Let's Revive Private Prosecutions

Copyright © 1996 Jon Roland

We are all frustrated by corrupt legislators, executives, judges, and sheriffs, but we should give some attention to corrupt prosecutors. They are the ones who refuse to take a meritorious case to a grand jury or to prosecute it because it goes against powerful interests or involves fellow officials.

There is an alternative we can use which we inherit from British law: the private prosecution. It is a criminal prosecution that differs from an ordinary criminal prosecution only in that instead of being prosecuted by a public prosecutor, it is prosecuted by a private prosecutor, either working pro bono or being paid by interested parties, such as the victims of a crime or his survivors, family, or friends.

Reviewing the history of law, civil and criminal trials were originally not separated as they are today. In the beginning, all trials were civil in form, with some trials calling for criminal sanctions as remedies. In other words, the victim of a crime would sue for both restitution and punishment of the offender in the same trial. There were few criminal laws. Almost all law was common law, the precedents of court decisions, even criminal law.

Later, as parliaments, county councils, and other legislative bodies adopted criminal statutes, prosecutions of criminal acts would refer to the statutes for support, and, eventually, criminal trials became separated from civil trials, and persons were elected or appointed as full-time public prosecutors. However, the use of private prosecutors did not disappear, and continues until present times in Britain and Canada, among other places.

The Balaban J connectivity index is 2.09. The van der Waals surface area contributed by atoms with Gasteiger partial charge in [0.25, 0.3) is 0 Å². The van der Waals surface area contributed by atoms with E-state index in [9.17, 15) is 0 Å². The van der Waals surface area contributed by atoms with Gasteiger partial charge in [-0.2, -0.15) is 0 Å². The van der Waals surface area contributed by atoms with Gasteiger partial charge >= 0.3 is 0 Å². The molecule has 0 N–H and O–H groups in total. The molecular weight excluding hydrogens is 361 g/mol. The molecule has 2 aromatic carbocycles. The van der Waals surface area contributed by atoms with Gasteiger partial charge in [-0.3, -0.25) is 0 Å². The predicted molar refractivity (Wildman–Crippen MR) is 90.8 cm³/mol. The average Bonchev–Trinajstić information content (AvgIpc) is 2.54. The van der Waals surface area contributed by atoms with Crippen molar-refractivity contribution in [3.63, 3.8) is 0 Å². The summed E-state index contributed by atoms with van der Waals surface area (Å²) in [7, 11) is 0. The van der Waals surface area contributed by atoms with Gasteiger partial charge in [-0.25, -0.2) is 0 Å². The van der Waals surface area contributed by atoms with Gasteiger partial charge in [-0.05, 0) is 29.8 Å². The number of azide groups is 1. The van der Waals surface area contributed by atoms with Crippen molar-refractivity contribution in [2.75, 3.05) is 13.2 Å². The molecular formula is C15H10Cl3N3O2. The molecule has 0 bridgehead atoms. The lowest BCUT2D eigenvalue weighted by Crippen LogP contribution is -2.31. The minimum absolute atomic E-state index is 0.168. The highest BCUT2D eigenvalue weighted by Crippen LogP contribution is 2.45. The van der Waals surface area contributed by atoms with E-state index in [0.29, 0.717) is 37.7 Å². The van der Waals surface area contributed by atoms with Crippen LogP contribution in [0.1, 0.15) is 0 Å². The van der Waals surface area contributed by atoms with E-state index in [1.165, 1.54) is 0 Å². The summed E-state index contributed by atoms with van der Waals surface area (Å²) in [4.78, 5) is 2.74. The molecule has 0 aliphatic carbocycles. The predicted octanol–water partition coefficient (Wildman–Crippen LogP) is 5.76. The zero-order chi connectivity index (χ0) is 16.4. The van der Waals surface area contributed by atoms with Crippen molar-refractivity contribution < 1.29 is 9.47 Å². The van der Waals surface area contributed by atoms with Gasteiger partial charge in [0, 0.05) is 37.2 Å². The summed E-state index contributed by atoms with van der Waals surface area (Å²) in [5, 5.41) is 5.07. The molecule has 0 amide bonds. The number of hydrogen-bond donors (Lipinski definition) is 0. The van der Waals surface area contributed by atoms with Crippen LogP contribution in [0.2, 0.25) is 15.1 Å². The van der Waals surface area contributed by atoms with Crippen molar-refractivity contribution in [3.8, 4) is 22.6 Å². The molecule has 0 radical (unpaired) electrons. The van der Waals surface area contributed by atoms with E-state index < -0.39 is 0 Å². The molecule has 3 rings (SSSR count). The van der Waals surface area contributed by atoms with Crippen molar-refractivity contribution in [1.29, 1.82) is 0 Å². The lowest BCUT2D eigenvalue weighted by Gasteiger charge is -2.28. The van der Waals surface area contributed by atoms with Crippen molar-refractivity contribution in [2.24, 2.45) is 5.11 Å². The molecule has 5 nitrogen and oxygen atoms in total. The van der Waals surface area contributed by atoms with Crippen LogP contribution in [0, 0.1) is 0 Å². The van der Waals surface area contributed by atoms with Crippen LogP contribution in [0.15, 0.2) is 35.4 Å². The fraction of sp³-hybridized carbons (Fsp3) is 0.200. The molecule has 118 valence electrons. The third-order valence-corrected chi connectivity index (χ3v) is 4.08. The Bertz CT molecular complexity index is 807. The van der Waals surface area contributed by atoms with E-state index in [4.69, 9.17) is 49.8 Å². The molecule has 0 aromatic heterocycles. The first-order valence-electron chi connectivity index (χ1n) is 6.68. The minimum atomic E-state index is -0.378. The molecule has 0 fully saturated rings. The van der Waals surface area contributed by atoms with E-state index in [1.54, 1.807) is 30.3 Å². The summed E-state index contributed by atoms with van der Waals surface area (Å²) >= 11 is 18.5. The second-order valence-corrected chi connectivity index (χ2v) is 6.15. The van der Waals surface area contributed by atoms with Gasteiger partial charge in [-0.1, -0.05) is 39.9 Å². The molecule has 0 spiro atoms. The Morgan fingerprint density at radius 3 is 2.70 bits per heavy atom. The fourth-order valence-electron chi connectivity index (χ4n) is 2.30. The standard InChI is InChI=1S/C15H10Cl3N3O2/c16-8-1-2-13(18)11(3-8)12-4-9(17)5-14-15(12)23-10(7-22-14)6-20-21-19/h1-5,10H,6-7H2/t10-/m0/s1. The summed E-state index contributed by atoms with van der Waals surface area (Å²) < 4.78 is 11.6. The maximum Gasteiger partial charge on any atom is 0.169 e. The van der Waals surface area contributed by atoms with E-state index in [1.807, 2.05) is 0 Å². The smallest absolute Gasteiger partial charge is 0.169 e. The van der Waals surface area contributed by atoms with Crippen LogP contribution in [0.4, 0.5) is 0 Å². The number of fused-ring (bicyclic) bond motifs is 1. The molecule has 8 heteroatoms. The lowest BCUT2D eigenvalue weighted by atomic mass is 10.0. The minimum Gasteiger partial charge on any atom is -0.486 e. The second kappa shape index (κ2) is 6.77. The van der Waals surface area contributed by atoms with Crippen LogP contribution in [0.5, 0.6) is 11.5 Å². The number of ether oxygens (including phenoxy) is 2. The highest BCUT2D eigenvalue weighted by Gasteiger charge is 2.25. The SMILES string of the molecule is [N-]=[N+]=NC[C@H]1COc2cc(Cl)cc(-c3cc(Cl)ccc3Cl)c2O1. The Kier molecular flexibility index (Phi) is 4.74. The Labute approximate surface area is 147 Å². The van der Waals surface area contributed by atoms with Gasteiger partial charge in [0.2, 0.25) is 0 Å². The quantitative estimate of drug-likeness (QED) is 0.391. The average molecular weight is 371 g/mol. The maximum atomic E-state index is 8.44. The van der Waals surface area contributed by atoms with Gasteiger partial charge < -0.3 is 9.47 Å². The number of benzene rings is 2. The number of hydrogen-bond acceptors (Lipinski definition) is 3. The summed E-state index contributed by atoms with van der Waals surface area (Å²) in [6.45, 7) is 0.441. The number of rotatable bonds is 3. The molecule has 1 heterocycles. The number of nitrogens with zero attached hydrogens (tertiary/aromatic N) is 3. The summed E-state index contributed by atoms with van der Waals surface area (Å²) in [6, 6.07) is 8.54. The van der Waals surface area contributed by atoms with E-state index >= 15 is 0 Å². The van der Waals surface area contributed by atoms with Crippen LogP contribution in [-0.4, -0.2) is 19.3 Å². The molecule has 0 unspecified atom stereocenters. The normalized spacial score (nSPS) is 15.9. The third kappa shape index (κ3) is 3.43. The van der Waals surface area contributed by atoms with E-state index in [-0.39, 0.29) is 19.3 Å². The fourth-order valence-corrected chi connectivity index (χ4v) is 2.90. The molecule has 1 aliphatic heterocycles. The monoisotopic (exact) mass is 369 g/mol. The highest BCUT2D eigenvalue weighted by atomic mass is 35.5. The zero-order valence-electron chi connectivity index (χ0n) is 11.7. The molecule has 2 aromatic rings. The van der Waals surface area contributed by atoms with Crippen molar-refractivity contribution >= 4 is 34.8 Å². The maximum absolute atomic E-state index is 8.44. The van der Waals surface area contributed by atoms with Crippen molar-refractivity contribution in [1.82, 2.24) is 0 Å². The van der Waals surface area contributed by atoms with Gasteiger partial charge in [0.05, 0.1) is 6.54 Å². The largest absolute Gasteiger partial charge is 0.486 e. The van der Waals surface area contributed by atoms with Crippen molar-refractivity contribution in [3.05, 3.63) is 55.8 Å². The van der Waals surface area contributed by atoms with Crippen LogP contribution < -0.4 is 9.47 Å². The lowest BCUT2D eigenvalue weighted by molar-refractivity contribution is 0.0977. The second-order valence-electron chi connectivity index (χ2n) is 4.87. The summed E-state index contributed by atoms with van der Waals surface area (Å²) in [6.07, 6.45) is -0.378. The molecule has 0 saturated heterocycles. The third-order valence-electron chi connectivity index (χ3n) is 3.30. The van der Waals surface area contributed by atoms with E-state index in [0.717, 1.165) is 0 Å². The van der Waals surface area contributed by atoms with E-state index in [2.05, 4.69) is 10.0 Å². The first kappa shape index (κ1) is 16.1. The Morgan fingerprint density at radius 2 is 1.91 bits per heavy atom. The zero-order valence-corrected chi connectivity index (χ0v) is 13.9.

Private prosecution is not an established practice in the United States, but a review of state and federal statutes finds no exclusion of it, either. If we find the job not being done by public prosecutors, then citizens have the right and the duty to initiate private prosecutions, and there is a vast agenda for this revived practice.

Now, since this is no longer a well-established practice it will seem novel to most judges. Therefore, I propose that the practice be revived for cases in which powerful interests do not have a large stake, and therefore can be expected not to intervene to thwart the effort. There are many cases that should be easy to win that are not being prosecuted simply because prosecutors lack the resources, and would welcome private funding of prosecution, or at least acquiesce in it.

Once we get appellate support for enough private prosecutions, establishing stare decisis, we can begin to go after the real targets: corrupt public officials, especially those who stand in the way of prosecuting corrupt public officials.

You are all urged to research the subject of private prosecutions and report back to your correspondents. They are the key to making the grand jury system work the way it was supposed to work. To revive grand juries, we need to revive private prosecutions.

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